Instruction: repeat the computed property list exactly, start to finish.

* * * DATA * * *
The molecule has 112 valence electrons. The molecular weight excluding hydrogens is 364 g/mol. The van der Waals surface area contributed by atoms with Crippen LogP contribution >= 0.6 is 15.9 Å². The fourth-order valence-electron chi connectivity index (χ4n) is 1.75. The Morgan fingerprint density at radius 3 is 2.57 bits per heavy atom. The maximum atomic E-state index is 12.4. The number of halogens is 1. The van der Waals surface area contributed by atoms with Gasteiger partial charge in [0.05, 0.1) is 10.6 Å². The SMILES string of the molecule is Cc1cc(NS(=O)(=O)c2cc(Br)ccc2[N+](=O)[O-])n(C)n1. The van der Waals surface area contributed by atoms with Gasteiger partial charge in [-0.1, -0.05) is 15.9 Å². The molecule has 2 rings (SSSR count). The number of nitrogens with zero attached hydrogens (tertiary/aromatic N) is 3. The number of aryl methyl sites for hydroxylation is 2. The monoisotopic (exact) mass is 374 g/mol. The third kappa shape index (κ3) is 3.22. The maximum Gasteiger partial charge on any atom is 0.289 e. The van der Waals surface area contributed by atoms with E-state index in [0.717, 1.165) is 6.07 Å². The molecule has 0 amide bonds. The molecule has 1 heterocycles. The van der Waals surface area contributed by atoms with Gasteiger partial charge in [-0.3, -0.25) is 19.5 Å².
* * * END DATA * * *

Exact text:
The molecule has 112 valence electrons. The molecular weight excluding hydrogens is 364 g/mol. The van der Waals surface area contributed by atoms with Crippen LogP contribution >= 0.6 is 15.9 Å². The fourth-order valence-electron chi connectivity index (χ4n) is 1.75. The Morgan fingerprint density at radius 3 is 2.57 bits per heavy atom. The maximum atomic E-state index is 12.4. The number of halogens is 1. The van der Waals surface area contributed by atoms with Gasteiger partial charge in [0.05, 0.1) is 10.6 Å². The SMILES string of the molecule is Cc1cc(NS(=O)(=O)c2cc(Br)ccc2[N+](=O)[O-])n(C)n1. The van der Waals surface area contributed by atoms with Gasteiger partial charge in [-0.1, -0.05) is 15.9 Å². The molecule has 2 rings (SSSR count). The number of nitrogens with zero attached hydrogens (tertiary/aromatic N) is 3. The number of aryl methyl sites for hydroxylation is 2. The monoisotopic (exact) mass is 374 g/mol. The third kappa shape index (κ3) is 3.22. The maximum Gasteiger partial charge on any atom is 0.289 e. The van der Waals surface area contributed by atoms with E-state index in [0.717, 1.165) is 6.07 Å². The molecule has 0 amide bonds. The molecule has 1 heterocycles. The van der Waals surface area contributed by atoms with Gasteiger partial charge in [-0.3, -0.25) is 19.5 Å².